Q. It launches and operates under the wing of Openlands.
Definitely. We needed that for tax purposes.
Q. Were those early years difficult years?
Oh yes. Right after I wrote the article and we had those meetings I took a very difficult job at a medical magazine. I needed to feed my family. The first couple years we barely held the organization together. The first year budget was like $37,000.
But on the other hand one year after operating we had this event, a Saturday at the IBM building, and we brought in people in, river and environmental experts from around the country, from different cities, and we had an all-day program. And Mayor Jane Byrne, newly elected, strolled in with her entourage and basically gave us a blessing: “I like what you’re doing. Keep going.” And that opened the door to the planning department.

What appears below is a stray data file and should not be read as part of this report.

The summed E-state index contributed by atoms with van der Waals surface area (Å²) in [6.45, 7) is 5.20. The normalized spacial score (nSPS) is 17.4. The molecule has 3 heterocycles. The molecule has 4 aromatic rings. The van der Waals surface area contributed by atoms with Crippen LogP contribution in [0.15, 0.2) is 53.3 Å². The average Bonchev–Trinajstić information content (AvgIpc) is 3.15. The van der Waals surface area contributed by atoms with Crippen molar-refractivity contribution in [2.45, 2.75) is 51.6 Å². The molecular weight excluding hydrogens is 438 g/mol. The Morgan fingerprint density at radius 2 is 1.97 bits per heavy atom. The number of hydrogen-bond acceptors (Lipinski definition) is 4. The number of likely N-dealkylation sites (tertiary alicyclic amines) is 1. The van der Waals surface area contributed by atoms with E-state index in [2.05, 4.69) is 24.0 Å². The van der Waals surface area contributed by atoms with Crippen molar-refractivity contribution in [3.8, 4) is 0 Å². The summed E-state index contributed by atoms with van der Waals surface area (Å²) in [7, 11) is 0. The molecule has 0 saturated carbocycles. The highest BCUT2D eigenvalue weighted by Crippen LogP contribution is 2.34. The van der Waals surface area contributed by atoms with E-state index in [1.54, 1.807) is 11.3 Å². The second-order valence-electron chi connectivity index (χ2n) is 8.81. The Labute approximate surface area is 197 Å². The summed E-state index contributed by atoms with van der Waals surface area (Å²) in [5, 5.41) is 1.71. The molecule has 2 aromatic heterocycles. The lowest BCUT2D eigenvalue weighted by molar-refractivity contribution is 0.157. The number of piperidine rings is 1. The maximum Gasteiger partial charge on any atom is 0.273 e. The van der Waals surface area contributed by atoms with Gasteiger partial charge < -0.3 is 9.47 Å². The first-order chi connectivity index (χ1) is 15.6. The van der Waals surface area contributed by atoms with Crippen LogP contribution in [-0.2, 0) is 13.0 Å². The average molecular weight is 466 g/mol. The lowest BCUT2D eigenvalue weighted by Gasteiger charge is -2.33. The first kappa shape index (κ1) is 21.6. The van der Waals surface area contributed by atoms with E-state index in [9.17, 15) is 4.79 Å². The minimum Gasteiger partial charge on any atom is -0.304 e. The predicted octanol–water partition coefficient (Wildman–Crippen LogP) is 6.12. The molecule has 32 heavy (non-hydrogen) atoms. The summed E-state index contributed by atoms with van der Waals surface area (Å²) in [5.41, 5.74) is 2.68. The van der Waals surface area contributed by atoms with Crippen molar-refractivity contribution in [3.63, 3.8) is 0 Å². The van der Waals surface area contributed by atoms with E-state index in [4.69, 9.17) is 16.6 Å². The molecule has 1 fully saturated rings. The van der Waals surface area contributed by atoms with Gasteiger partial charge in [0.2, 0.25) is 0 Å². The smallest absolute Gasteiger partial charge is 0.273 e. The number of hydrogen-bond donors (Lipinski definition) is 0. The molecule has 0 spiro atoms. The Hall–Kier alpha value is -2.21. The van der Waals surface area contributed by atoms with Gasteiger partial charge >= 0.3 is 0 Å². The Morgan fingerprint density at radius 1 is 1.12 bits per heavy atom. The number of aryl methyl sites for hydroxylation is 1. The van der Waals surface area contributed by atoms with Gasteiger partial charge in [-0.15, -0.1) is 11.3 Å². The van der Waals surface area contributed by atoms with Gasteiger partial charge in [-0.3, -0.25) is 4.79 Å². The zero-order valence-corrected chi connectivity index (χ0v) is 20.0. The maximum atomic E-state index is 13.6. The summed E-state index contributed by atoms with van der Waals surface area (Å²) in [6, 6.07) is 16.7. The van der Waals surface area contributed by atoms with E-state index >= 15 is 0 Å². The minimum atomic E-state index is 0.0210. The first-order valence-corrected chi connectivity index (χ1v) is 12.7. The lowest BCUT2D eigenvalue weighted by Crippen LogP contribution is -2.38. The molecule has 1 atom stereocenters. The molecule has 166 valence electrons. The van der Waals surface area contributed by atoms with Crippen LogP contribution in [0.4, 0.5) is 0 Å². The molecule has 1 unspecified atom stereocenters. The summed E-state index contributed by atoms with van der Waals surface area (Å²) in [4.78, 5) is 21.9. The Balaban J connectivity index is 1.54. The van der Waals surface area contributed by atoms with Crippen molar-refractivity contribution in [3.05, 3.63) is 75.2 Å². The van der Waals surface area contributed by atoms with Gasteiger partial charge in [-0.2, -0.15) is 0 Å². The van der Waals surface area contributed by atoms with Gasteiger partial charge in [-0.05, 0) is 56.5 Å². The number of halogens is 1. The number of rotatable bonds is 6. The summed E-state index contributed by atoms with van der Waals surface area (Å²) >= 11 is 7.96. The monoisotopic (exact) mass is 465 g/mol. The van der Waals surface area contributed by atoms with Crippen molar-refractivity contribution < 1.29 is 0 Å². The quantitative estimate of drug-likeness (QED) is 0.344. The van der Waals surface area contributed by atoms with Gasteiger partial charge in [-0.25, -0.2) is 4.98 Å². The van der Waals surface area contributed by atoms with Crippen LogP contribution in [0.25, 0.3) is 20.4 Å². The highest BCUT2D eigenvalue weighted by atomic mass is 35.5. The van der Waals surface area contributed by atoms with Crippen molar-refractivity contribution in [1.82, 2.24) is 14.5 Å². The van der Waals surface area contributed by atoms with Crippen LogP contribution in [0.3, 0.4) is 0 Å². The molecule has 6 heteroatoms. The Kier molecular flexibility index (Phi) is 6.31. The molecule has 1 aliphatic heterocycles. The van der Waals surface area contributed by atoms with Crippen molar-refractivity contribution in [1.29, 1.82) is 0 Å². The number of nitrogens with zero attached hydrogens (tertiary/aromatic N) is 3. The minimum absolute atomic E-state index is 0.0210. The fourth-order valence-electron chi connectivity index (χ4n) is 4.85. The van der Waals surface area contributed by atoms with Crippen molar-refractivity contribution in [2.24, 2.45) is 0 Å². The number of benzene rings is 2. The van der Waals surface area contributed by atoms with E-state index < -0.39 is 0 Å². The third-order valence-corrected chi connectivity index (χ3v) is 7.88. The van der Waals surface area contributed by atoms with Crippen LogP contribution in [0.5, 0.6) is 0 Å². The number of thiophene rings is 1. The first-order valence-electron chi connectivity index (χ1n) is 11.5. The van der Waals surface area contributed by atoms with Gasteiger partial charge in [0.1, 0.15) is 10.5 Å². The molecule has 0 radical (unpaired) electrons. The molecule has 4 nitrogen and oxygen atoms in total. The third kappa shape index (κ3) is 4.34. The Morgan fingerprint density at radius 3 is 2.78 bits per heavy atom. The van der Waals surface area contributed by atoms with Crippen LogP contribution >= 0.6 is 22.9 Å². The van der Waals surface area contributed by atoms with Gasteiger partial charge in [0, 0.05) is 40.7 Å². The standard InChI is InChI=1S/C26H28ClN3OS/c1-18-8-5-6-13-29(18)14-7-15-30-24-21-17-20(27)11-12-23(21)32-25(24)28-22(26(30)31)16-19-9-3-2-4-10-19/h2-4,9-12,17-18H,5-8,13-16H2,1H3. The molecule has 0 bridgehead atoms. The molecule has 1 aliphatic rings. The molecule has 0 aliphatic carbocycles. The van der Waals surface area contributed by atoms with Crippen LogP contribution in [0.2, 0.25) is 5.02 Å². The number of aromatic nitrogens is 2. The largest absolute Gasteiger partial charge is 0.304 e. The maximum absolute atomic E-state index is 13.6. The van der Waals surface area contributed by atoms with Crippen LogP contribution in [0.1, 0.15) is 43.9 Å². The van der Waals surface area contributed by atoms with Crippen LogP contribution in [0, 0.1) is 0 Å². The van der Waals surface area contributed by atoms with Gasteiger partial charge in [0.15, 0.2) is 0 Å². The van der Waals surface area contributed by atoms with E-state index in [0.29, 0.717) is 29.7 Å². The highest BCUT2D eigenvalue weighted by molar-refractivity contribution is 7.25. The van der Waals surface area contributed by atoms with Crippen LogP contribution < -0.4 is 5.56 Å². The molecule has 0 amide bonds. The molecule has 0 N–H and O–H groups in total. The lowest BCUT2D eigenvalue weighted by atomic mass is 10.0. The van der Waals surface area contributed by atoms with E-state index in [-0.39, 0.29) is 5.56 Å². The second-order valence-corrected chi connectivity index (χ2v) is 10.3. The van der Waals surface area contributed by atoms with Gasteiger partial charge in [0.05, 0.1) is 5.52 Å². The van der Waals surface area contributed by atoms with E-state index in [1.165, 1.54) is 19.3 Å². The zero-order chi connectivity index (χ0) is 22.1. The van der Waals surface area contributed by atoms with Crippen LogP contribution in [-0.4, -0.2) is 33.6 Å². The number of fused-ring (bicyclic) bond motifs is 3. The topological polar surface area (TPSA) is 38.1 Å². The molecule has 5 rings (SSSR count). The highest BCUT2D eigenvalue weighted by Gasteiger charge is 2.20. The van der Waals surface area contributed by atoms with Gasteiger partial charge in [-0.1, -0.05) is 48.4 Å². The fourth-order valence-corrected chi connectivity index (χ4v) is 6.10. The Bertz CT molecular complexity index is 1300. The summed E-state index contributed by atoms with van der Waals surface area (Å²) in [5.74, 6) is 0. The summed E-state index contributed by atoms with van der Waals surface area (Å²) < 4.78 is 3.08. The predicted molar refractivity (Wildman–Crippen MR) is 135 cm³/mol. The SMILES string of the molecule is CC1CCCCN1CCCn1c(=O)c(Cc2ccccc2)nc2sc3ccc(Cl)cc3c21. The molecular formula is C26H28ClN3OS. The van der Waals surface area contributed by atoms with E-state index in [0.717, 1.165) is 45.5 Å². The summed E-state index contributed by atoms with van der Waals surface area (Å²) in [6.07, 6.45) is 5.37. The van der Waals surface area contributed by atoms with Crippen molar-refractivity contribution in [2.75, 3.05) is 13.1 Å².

And that’s where David Jones and I got particularly involved because we were both city planners. So we would meet with the two designated staff members periodically to start working on some sort of document. Those things started to come together in a year and a half. It was a technical planning document that gave guidelines on planned unit developments along the river and so forth. It was definitely a legitimate thing. It became embodied in the municipal code and required, among other things, a 30-foot setback for all developments. It was something.
There had been abuse. The owners of the Merchandise Mart, in order to get the Apparel Center built, had promised to landscape what is called Wolf Point. And they never did it. People were getting zoning relief and benefits, promising to do things along the river, and not doing what they promised. Of course, years later that turned around and the Mart people became very strong supporters of what we were doing.